MICHAEL KAMMEN's admirably edited collection of essays is most informative -- though in ways the contributors may not always have intended. It provides a detailed, up-to-date, insider's guide to the current activities of the historical profession: who does what, with what and to whom.

Seven of the essays cover time periods and different areas of the world. Phillip D. Curtin, for example, discusses African history, and Charles Gibson deals with Latin America. Their names are enough to guarantee alert, judicious surveys. A few other essays are devoted to the accumulation and dissemination of knowledge. There is one on oral history (nothing to do, of course, with dentistry or sex), and another on secondary and college-level history teaching. The author, Hazel Whitman Hertzberg, reviewing the experience of the 1970s (declining eorollment, division of aims), sees a need for broad, comprehensible and energizing new principles. But she recognizes they would "require profound changes in the structure and direction of the profession."

Professor Hertzberg's is the final piece. Possibly the editor felt she should have the last word. Possibly he recognized how little her comments accorded with the main body of contributors. This is not to say that the general tone is of self-satisfaction. Several writers mention the recent slump in student numbers, both for undergraduate majors and for history PhDs. We are offered wry assessments of particular fields whose vogue appears to have passed, at least for the time being. Robert Darnton of Princeton University announces at the outset of his essay on intellectual and cultural history: "A malaise is spreading among intellectual historians in the United States." Charles S. Maier of Duke University concedes that his field, international relations, has in the past decade produced little sense of "being at the cutting edge of scholarship."

At least the specialities of Darnton and Maier are still given space, along with comparative history, psychohistory, labor history, black history, women's and family history, urban history and so on. But some of the more traditional categories are missing. Biography sneaks in only under psychohistory. There is no section on military history, church history, art history or literary history. The sort of historian who wins Publitzers tends to be ignored, or mentioned only in other contexts.

Does this mean that the editor, or the American Historical Association for whom he labored, have followed too narrow a brief? I do not think so. Kammen is himself a prizewinning historian of verve and versality. He seems to have felt his task was to present the sort of work that is "in" among active scholars and young researchers. In that respect the report is accurate -- and perhaps a suitable graduation gift for someone who has acquired a taste for undergraduate history and might want to go further. The book may bruise the egos of a number of practitioners who will not find themselves listed in the index. Fair enough, though, if the criterion is contemporary publication.

The "cutting edge" of new historical scholarship is clearly identified. The key names and concepts are by no means all American. From England, E. P. Thompson and Eric Hobsbawm are respectfully cited. France has been an even greater influence, especially the Annales school with its emphasis upon "mentalities" in given societies. The new terminology, in part transatlantic, is very much that of the social sciences rather than the humanities. OK expressions include the "paradigms" of Thomas Kuhn and the "thick description" of Clifford Geertz. There is a chapter on political history, that old standby ("history is past politics"). Significantly, however, it focuses upon "The New Political History," and as if to stress that the new is really new, the author Allan G. Bogue adds "in the 1970s."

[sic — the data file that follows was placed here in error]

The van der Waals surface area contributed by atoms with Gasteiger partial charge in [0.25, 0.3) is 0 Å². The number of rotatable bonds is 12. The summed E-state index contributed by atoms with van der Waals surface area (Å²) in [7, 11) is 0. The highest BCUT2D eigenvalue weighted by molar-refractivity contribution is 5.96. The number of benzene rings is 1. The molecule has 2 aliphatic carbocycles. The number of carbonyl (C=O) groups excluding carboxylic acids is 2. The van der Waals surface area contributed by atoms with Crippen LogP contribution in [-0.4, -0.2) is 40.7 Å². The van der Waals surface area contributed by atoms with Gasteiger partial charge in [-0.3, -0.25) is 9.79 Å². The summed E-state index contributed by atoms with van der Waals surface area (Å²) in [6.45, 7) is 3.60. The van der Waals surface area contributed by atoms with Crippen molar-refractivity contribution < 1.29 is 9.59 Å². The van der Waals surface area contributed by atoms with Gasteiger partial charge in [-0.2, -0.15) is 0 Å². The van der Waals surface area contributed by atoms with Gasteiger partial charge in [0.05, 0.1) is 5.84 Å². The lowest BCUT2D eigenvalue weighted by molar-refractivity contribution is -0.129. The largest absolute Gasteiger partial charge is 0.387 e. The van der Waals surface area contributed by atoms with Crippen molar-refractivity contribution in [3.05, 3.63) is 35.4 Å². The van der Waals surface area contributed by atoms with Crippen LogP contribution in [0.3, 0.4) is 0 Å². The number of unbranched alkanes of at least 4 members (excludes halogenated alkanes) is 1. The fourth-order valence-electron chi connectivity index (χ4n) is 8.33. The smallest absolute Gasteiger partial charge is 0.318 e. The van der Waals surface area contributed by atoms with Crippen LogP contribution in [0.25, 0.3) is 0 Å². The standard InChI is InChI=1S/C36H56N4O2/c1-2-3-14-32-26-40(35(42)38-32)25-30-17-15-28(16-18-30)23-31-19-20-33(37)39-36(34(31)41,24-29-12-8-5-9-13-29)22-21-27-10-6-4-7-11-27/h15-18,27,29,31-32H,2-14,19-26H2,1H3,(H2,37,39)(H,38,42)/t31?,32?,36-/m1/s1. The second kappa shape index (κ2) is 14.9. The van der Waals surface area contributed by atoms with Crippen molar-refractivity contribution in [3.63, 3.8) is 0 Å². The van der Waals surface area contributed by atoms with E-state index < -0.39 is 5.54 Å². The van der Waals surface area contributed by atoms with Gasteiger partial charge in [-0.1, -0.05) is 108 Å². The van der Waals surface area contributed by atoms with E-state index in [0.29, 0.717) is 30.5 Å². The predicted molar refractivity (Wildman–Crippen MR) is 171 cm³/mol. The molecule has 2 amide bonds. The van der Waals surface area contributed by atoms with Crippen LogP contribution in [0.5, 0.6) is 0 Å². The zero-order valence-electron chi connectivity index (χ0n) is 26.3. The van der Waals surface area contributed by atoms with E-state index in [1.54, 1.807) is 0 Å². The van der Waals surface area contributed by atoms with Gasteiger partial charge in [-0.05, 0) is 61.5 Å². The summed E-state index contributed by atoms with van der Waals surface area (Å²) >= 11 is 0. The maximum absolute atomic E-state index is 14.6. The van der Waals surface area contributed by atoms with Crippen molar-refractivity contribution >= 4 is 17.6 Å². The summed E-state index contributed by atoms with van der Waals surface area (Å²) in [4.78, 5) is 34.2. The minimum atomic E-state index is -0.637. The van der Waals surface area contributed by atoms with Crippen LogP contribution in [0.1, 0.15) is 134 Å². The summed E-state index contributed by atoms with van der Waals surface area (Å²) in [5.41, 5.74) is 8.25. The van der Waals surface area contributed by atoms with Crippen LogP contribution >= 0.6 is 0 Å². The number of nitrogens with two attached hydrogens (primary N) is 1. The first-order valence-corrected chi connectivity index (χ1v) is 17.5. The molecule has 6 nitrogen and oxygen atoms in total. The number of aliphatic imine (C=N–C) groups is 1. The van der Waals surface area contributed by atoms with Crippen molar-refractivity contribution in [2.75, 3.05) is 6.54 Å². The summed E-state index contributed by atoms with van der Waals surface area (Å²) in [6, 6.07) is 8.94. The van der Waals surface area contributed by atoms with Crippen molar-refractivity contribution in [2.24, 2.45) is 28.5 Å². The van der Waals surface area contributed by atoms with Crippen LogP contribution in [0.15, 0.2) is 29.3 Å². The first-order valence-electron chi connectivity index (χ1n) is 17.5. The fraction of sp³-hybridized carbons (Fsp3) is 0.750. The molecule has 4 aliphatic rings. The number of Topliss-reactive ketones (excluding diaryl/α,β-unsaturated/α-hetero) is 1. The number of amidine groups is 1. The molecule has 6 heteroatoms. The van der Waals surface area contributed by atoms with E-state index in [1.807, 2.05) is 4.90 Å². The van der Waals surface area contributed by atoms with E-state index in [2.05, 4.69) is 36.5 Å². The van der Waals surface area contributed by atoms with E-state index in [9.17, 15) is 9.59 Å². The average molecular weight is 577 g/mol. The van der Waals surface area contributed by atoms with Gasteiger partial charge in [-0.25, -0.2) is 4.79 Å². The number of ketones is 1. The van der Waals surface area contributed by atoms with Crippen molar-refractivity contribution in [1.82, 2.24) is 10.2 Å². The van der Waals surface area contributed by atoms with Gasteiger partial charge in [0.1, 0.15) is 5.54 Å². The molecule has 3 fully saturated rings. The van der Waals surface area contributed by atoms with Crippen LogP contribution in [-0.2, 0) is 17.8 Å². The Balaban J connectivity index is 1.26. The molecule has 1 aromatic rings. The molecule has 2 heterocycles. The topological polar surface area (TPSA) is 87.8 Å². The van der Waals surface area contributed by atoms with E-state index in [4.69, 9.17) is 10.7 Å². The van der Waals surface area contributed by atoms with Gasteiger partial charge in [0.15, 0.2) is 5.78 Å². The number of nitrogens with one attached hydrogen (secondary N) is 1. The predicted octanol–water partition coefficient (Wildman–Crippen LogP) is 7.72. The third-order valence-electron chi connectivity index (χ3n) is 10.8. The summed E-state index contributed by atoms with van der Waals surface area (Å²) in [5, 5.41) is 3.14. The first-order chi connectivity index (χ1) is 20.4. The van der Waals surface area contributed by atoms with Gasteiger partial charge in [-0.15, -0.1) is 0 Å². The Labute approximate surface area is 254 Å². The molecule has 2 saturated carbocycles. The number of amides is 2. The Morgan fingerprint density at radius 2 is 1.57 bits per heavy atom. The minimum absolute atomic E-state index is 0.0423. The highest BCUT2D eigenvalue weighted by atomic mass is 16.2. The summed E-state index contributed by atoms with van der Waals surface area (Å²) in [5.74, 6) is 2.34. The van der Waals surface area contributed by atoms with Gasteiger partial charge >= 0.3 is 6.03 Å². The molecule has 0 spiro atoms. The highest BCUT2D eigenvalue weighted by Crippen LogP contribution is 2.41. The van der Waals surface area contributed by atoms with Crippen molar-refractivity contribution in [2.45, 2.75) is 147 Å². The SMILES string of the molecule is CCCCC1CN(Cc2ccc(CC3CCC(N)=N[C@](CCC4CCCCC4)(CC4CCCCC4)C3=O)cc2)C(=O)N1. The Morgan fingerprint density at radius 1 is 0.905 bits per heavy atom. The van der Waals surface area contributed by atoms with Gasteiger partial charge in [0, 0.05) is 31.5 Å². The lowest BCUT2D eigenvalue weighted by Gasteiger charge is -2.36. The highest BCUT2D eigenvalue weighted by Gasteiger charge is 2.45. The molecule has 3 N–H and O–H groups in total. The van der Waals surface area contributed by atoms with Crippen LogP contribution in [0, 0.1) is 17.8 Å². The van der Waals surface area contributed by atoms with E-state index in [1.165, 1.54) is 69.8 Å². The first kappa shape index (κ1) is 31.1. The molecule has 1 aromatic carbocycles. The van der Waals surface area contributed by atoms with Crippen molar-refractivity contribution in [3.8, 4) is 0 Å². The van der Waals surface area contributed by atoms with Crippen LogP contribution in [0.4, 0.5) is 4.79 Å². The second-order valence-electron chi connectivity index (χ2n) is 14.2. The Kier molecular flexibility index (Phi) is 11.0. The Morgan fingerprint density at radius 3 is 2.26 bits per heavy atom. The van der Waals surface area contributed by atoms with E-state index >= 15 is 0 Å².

What is new, and confident, and apparently a winner, is social history with a keen attachment to whatever can be quantified. Cliometricians dominate the scene. They are not susceptible to arguments for history as an art. They urge rigor, exactitude, the study of whole societies. They condemn "impressionistic" judgements (e.g. of the type derived from reading novels of the past), or absorption in exceptional individuals or "elite" groups.

A few of the articles in Professor Kammen's book are belligerently cliometric, and tempt the reader to side with W. H. Auden ("thou shalt not commit a social science"). The essay most insistent upon quantification has the greatest quantity of misprints. But that is an inadequate response. There is in truth a great deal to be done through computer analysis. Work in historical demography, for instance, has already shown that in addition to "manifest" history, there is a "latent" set of tendencies in past eras which we may recover and which may not have been evident to participants. By the same token, there are changes over long periods of time that may have eluded previous historians because full use was not made of relevant source material.

The prospect is intriguing. Yet a degree of skepticism ought not to be taken merely as uncomprehending prejudice. Fashions come and go. Each vogue -- as 20 years ago with intellectual history -- is confident to the point of cocksureness. Great advances are promised. After a while they usually fail to live up to expectation. Again, quantification cannot embrace every sort of historical problem; nor is its types of evidence the only brand worthy of respect. And, as Hazel W. Hertzberg asks in effect, who but those versed in multivariate regression will want to listen to or read the cliometricians? As with other social-science and humanities subjects, the danger is of a professionalism so hermetic that it loses touch not only with the general public, but even with its own potential recruits.